Joint Base McGuire-Dix-Lakehurst

 

Air Force wrestlers leave it all on the mat

By Airman 1st Class Zachary Martyn | Joint Base McGuire-Dix-Lakehurst Public Affairs | February 05, 2018

JOINT BASE MCGUIRE-DIX-LAKEHURST, N.J. --

Twenty exhausted athletes shuffle out of a 92 degree room into the cold New Jersey air; the freezing wind visibly wicks the sweat from their tired faces. The breakneck pace of a day just beginning seems to spur them on – motivated. Driven to fatigue, they have left the mats in that sauna-like room stained with blood, sweat and tears.

 

Every member of the U.S. Air Force Wrestling Team has one singular goal, one dream: to medal at the Armed Forces Championship and go on to compete at an even higher level. The other services won’t make it easy.

 

“Wrestling is a very arduous, difficult sport,” said Floyd Winter, U.S. Air Force Wrestling Team coach. “It's a great rivalry among the Army, Navy, Marine Corps and Air Force.”

 

Airmen interested in competing on the Air Force Wrestling Team submit a resume of their wrestling history. After a cutthroat selection process, only around twenty of the very best Airmen are selected. Work permitting, the athletes are temporarily released from their typical career fields to represent the Air Force at the Armed Forces Championship.

 

A typical day at the training camp starts before the sun comes up. The barracks look like physical therapy clinics. Heating pads, bandages and soothing balms clutter the living quarters – hours of combative sports every day take their toll.

 

“We spend most of our time here on the mat - wrestling; drilling,” said Winter. “We lift weights three days a week. Tuesdays and Thursdays we do sprints. We go to the swimming pool once a week to relax and recover.”

 

There is intense camaraderie among the team. Each wrestlers cheers the next on as they struggle through rigorous physical conditioning, “Come on now, easy day!” they shout to one another during flutter kicks and sprints.

 

 But, on the mat, the athletes can become frustrated with themselves, failing to perform at the standard they have set for themselves or worse, getting hurt. The wrestling room often echoes with the sound of an irritated groan and fists pounding the mat.

 

“Everyone takes this sport very seriously; some of us have been wrestling almost our entire lives,” said Tech. Sgt. Ryan Vottero, U.S. Air Force Wrestling Team assistant coach. “It is easy to get discouraged when things don’t go the way you planned, but we adapt, overcome and try not to get hurt.”

 

There are 14 different weight classes in competitive wrestling. To increase their chances of winning, the Air Force team attempts to fill as many weight classes as possible. Wrestlers cannot wrestle within a weight class if they weigh more than the limit. Each wrestler is weighed on the day of a match to verify their eligibility for a particular weight class. This means many of the wrestlers must lose weight to compete.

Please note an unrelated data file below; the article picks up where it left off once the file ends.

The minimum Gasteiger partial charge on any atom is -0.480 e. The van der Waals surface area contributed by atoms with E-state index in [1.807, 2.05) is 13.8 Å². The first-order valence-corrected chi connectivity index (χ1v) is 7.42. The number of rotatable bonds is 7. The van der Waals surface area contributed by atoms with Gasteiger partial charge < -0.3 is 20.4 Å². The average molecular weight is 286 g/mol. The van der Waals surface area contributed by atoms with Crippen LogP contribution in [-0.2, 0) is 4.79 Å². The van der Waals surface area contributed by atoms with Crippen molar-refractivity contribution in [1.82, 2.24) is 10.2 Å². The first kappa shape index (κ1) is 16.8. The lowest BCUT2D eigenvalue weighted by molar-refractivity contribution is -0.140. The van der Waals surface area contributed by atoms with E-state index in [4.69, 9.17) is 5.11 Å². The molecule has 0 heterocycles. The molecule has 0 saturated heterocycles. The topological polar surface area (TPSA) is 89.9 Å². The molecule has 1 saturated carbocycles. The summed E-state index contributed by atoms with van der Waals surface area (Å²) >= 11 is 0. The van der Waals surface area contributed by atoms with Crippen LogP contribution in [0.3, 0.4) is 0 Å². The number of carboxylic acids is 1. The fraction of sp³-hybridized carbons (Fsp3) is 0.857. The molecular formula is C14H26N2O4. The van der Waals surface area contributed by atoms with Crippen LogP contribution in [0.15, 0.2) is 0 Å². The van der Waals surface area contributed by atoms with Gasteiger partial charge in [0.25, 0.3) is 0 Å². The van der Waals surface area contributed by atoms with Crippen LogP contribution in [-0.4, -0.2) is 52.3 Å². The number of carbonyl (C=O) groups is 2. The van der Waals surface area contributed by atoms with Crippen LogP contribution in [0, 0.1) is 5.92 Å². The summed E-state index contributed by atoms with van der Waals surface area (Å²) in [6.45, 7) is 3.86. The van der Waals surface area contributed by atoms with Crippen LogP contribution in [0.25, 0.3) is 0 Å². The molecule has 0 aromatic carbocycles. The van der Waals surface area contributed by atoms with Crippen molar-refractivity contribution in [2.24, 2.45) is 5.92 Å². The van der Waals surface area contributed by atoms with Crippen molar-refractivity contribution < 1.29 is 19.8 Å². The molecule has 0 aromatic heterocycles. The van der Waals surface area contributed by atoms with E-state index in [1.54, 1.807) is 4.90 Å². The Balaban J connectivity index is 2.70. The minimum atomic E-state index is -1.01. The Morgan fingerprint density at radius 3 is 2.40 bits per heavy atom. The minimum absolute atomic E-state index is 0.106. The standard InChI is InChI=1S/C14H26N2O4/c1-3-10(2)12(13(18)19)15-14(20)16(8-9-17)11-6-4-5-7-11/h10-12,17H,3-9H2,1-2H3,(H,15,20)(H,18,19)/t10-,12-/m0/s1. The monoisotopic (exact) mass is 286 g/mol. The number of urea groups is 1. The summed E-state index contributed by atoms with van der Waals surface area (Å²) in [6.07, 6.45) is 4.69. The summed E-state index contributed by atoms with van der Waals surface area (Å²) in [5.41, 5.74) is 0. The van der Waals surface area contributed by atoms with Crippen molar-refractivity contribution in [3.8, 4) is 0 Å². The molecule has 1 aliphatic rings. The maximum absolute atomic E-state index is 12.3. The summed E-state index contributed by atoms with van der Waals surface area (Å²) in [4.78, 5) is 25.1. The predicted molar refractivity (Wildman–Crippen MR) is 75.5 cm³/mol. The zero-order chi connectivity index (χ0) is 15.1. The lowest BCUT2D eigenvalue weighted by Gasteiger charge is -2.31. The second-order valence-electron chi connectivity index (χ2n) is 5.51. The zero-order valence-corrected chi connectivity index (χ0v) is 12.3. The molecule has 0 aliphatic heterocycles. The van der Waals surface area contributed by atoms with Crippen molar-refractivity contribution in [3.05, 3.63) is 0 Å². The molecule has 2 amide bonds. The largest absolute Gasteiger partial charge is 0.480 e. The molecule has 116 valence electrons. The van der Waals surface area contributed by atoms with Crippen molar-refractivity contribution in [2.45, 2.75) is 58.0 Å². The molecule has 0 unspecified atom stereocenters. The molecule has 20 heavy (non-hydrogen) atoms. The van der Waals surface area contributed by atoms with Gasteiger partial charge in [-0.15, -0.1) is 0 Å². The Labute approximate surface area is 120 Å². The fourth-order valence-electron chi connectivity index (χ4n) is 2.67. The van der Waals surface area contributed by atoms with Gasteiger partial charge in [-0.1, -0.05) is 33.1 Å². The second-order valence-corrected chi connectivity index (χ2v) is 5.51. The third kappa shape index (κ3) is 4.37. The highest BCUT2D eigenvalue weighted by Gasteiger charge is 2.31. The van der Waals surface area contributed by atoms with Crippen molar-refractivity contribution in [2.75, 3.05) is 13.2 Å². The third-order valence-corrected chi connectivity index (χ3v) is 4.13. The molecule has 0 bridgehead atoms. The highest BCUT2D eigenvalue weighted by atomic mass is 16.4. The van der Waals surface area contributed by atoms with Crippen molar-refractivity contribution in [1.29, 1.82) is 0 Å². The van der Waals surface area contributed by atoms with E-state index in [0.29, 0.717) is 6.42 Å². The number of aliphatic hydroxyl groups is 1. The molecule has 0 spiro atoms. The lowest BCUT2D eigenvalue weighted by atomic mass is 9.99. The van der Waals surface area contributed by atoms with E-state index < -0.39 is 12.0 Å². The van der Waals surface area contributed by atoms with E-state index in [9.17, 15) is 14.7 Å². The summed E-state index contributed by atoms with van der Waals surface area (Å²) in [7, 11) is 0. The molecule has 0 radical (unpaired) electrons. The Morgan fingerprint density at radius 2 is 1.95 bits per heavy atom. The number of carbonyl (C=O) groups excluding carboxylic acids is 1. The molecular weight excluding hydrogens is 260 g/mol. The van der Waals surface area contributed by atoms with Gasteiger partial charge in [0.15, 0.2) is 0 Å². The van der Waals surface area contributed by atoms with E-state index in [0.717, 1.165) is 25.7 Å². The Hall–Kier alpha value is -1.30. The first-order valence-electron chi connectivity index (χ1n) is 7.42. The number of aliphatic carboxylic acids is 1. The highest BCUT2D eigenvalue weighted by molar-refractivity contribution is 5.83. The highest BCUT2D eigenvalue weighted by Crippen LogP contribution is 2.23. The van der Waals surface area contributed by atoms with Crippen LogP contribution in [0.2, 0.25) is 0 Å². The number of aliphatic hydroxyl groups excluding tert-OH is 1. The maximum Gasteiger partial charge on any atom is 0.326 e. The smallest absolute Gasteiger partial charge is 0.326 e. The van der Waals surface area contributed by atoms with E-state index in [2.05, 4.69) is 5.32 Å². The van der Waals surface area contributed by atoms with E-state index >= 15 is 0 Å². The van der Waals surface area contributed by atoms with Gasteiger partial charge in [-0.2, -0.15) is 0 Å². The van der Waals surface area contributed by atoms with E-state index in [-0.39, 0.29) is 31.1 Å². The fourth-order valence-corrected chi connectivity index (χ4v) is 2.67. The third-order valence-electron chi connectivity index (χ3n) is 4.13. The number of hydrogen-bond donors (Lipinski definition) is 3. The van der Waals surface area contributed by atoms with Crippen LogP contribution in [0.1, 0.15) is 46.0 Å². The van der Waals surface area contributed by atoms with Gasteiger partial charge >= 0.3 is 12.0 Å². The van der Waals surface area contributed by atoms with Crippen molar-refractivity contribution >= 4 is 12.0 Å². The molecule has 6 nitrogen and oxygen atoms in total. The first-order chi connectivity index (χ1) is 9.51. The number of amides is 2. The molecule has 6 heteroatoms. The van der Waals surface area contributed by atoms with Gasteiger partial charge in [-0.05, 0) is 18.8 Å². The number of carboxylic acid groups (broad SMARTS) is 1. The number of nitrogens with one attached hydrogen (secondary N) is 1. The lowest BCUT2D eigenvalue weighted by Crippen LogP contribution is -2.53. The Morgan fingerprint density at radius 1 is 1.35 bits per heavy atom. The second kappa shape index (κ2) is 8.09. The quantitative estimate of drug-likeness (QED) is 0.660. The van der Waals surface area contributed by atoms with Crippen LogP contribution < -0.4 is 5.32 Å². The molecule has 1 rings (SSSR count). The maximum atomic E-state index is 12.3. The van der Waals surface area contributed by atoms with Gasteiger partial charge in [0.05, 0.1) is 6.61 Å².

“As difficult as it is, you don’t get a medal just for making weight,” said Winter. “It’s not easy and you have to be disciplined to do it.”

 

In the past, wrestlers often dropped weight dramatically just days before competition by shedding an unhealthy amount of water weight in a sauna and starving themselves. Today, it is much more common for wrestlers to watch what they eat and approach their weight class in a healthy and methodical manner by trimming body fat.

 

“We like to clean up our diets as soon as we get to training camp,” said Vottero. “We start restricting what kind of food we’re putting in our bodies and seek healthy, energy-packed meals.  You shouldn’t have to starve to make weight – that is not healthy.”

 

Even with all of the effort the Air Force competitors put in during their training camp, they face a major disadvantage in the Armed Forces Championship. Both the Army and Marine Corps teams train year-round for competitions the Air Force has just six weeks to prepare for.

 

For the Air Force Wrestling Team, it is imperative that the participants maintain their athleticism throughout the year, as to not fall behind the conditioning of the other services’ teams.

 

“We find a way to win with the deck stacked against us,” said Vottero. “We need to be more athletic. Our go-to is high tempo. They might not expect a tough match, but that's definitely what we're coming to do.”

 

The excitement and fear that comes with the anticipation of combative competition incentivizes the athletes to train at their very best.

 

“We’re going to wrestle a hard six minutes with the other services and take it one point at a time, trying to run them down,” said Vottero. “We just keep going forward, stalking and working until we break them mentally.”

 

If the Airmen medal in the Armed Forces Championship, they qualify for the U.S. Open in Las Vegas to compete against Americans from all walks of life. Success at nationals qualifies wrestlers to compete with Team USA internationally against the best of the best across the globe.

 

 “We have to prepare the team and charge,” said Winter. “When the smoke clears, we will have some medals - we will.”

Air Force competition fitness joint service Wrestling